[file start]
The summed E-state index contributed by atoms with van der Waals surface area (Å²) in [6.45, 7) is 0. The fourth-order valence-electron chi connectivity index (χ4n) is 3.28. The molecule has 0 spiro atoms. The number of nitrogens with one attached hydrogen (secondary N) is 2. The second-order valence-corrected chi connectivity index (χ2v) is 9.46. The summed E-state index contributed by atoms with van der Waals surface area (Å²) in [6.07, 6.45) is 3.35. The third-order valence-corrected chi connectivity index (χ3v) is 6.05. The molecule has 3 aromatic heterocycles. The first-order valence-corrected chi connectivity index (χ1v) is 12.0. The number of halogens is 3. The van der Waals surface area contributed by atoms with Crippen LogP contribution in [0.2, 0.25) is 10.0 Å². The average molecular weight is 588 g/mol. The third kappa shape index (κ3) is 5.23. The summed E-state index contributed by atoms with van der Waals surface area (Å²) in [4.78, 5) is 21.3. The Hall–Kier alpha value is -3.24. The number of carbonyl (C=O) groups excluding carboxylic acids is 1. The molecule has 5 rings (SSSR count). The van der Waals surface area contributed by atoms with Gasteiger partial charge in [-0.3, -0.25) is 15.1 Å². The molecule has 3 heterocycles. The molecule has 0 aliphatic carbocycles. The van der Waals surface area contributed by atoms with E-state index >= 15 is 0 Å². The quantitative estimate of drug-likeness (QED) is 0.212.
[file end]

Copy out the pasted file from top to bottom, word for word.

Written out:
The summed E-state index contributed by atoms with van der Waals surface area (Å²) in [6.45, 7) is 0. The fourth-order valence-electron chi connectivity index (χ4n) is 3.28. The molecule has 0 spiro atoms. The number of nitrogens with one attached hydrogen (secondary N) is 2. The second-order valence-corrected chi connectivity index (χ2v) is 9.46. The summed E-state index contributed by atoms with van der Waals surface area (Å²) in [6.07, 6.45) is 3.35. The third-order valence-corrected chi connectivity index (χ3v) is 6.05. The molecule has 3 aromatic heterocycles. The first-order valence-corrected chi connectivity index (χ1v) is 12.0. The number of halogens is 3. The van der Waals surface area contributed by atoms with Crippen LogP contribution in [0.2, 0.25) is 10.0 Å². The average molecular weight is 588 g/mol. The third kappa shape index (κ3) is 5.23. The summed E-state index contributed by atoms with van der Waals surface area (Å²) in [4.78, 5) is 21.3. The Hall–Kier alpha value is -3.24. The number of carbonyl (C=O) groups excluding carboxylic acids is 1. The molecule has 5 rings (SSSR count). The van der Waals surface area contributed by atoms with Gasteiger partial charge in [-0.3, -0.25) is 15.1 Å². The molecule has 3 heterocycles. The molecule has 0 aliphatic carbocycles. The van der Waals surface area contributed by atoms with E-state index >= 15 is 0 Å². The quantitative estimate of drug-likeness (QED) is 0.212.